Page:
The locals say to make reservations now — right now! Blue Moose began as Skylar Bird’s weekend culinary endeavor when, in 2006 at age 14 — 14! — Bird and a friend began cooking and serving meals for family and friends. Fast forward through apprenticeships, internships, a trip to France and classes at the French Culinary Institute in Manhattan, and a seating at Blue Moose has become one of the must-have dining experience on your trip to New Hope. But, like I said, make reservations right now.


The website says a new menu is on its way. The Facebook page lists a plethora of intriguing past events: pop-up dinners with guest chefs, a troubadour’s brunch, a night of Moroccan cuisine, Thai Tuesday — and a very sexy photo of a plate of oysters. My darlings!

Jaffron Indian Restaurant

The booksellers at Farley’s Bookshop list Jaffron as one of the places they happily spend entire paychecks. Booksellers are smart people.

Karla’s is open for brunch, lunch and dinner, with outside seating. The beer and wine menu is eclectic and includes both Yeungling Lager and Rodenbach Flemish Sour — which is enough of a recommendation for me.

When you’re not shopping or eating…

See a play or musical. Newly renovated in 2012, Bucks County Playhouse is home to musical classics, original Broadway-bound theater, comedians, kids shows and everything in between. Visit this Oct. 21-30 and see "The Rocky Horror Picture Show" live on stage.

Walk the canal. This historic Delaware Canal winds through New Hope, with scenic overlooks from bridges and a shaded path offering respite from both crowds and heat. Visit

Hit the rails. The New Hope & Ivyland Railroad offers hourly trips through Bucks County woods and farms, and specialty excursions throughout the year, including a Wildflower Express and Murder Mystery.

Ride the train and/or Dinner Train on the New Hope Railroad. Since the heat index hit 1,000 degrees the day I was visiting, my cousin and I sprung for seats in the first class, air conditioned car. I’d like to report more on the gorgeous scenery and historic commentary from the conductor, but my cousin and I hadn’t seen each other in a while, and we chatted through most of the ride. My apologies to other passengers. Visit

Look at all the art. New Hope is an artists’ colony. Or perhaps it’s an enclave, I often confuse the two. By any account, New Hope is packed with art. Check out the Red Tulip Gallery, a cooperative of local artisans, featuring one-of-a-kind textiles, pottery, jewelry, furniture and more. Wander around Curious Goods, a hodge-podge barn of pastel-hued Shabby Chic gifts and housewares. Duck into small and smaller shops and explore the nooks and crannies. Keep your eyes open and look up, down, in the bushes along the canal path — the art, you’re soaking in it.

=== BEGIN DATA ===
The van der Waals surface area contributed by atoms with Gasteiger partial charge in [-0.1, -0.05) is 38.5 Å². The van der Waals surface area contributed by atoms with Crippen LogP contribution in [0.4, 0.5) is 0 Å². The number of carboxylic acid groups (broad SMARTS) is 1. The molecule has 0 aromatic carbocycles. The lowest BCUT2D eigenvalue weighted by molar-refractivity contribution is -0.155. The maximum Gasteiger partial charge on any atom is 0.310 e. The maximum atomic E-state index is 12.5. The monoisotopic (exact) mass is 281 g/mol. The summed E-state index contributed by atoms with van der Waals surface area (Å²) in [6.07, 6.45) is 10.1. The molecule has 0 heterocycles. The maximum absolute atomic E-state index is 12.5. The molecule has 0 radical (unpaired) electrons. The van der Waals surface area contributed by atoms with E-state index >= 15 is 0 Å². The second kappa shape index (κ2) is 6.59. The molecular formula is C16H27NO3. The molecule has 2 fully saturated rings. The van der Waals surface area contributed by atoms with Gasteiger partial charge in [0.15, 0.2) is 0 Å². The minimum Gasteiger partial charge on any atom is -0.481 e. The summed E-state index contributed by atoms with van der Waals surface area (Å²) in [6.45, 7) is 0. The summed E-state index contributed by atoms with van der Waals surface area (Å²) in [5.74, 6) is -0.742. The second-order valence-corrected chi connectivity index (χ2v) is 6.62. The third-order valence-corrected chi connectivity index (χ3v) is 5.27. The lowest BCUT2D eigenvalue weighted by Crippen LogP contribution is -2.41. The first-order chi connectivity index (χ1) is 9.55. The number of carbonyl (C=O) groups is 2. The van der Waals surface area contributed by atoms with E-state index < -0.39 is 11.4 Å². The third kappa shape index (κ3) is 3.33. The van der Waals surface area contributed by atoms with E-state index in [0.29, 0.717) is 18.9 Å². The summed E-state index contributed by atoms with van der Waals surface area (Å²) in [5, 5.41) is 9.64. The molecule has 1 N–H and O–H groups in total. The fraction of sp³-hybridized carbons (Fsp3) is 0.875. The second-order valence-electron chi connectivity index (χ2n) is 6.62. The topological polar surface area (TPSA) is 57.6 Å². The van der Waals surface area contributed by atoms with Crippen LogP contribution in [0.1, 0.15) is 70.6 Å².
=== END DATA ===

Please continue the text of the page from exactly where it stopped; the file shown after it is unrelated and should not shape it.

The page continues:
And after you’re done exploring New Hope…

Trek a short walk on a not-too-long bridge, and Lambertville, New Jersey, offers another day of exploring shops, eateries and the outdoors. visit

Rent a kayak or an inner tube and take a dunk in Delaware; find details on

Check out nearby Doylestown and the Mercer Museum and Fonthill Castle. 

Maybe a day trip isn’t enough time to do it all. Best book a room and make it a weekend.

Other helpful links:

A few more words of advice…

Wear your walking shoes: The New Hope downtown area is only a few blocks long, but you’ll want to zig-zag a few times. And then you’ll walk the canal path. And then you’ll walk to Lambertville, New Jersey. Hills are few, but enough that you’ll feel it in your calves the next day.

Bring cash: Most places take credit cards. A few didn’t. Or they didn’t take all credit cards. Be prepared.

Use your best cell phone etiquette: Stores are small, and cell phone conversations can start to sound very loud, very fast. Many stores have signs requesting you silence or turn off your phones in the stores. Take the opportunity to be unavailable for a day and shut off the rest of the world.

Ask before taking photos: You’re going to see a lot of really cool things and stuff in all those small stores. Shop owners only ask that you remember, these are businesses, not museums or photo ops. Yes, your photos help advertise their goods, but if ten of you are trying on the cool 1950s vintage coat just to take a photo, that could cause damage the owner can’t afford. Also, many customers take photos in the stores so they can buy the item cheaper online. Everyone wants a bargain, sure. But store owners ask that you balance window shopping with supporting the stores you’re visiting.

Kids and teens: Small shops and old buildings are not a friends to strollers, so be prepared with a carrier for babies or a “wait outside” adult for little kids with fast feet and grabby hands.

A few of the shops sell art and other merchandise that kids may find nightmare-inducing or that might prompt a birds-and-bees-and-bondage conversation. Merchants are conscientious about putting alert labels on shop windows. My advice? Heed them.

Also, I know your teen is one of the good ones. Even so, packs of teens in stores can quickly become a hooligan mob. A brief word about “best behavior” and “you break it, I buy it” could be a timely reminder.

New Hope is a diverse community in almost every definition of the word. And everyone in the community welcomes you to their hometown. Have fun. Be cool. Talk to people. Everyone I met had a great story.